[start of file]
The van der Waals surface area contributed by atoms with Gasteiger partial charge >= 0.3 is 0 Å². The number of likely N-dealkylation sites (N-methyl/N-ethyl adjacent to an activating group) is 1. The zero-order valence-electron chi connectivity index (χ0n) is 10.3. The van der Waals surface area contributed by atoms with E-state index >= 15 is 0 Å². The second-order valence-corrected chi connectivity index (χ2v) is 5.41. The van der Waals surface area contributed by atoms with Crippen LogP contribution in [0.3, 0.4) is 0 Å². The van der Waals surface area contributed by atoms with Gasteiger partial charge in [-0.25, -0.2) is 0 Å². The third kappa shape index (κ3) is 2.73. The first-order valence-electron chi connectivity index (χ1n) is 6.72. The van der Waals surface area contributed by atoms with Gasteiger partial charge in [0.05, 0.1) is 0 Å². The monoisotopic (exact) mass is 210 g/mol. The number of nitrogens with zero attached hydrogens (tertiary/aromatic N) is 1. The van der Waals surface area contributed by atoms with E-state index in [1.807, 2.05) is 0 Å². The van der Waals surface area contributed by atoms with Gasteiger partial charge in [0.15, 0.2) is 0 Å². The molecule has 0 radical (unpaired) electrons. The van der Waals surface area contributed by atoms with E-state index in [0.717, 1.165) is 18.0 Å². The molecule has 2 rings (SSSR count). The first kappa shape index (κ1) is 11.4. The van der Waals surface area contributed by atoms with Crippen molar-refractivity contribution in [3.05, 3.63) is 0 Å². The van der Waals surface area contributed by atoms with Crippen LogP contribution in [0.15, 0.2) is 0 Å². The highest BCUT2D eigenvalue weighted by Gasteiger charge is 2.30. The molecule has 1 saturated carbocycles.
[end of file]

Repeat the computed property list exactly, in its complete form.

The van der Waals surface area contributed by atoms with Gasteiger partial charge >= 0.3 is 0 Å². The number of likely N-dealkylation sites (N-methyl/N-ethyl adjacent to an activating group) is 1. The zero-order valence-electron chi connectivity index (χ0n) is 10.3. The van der Waals surface area contributed by atoms with E-state index >= 15 is 0 Å². The second-order valence-corrected chi connectivity index (χ2v) is 5.41. The van der Waals surface area contributed by atoms with Crippen LogP contribution in [0.3, 0.4) is 0 Å². The van der Waals surface area contributed by atoms with Gasteiger partial charge in [-0.25, -0.2) is 0 Å². The third kappa shape index (κ3) is 2.73. The first-order valence-electron chi connectivity index (χ1n) is 6.72. The van der Waals surface area contributed by atoms with Gasteiger partial charge in [0.05, 0.1) is 0 Å². The monoisotopic (exact) mass is 210 g/mol. The number of nitrogens with zero attached hydrogens (tertiary/aromatic N) is 1. The van der Waals surface area contributed by atoms with E-state index in [1.807, 2.05) is 0 Å². The van der Waals surface area contributed by atoms with Gasteiger partial charge in [0.15, 0.2) is 0 Å². The molecule has 0 radical (unpaired) electrons. The van der Waals surface area contributed by atoms with E-state index in [0.717, 1.165) is 18.0 Å². The molecule has 2 rings (SSSR count). The first kappa shape index (κ1) is 11.4. The van der Waals surface area contributed by atoms with Crippen molar-refractivity contribution in [3.05, 3.63) is 0 Å². The van der Waals surface area contributed by atoms with Crippen LogP contribution in [0.15, 0.2) is 0 Å². The highest BCUT2D eigenvalue weighted by Gasteiger charge is 2.30. The molecule has 1 saturated carbocycles.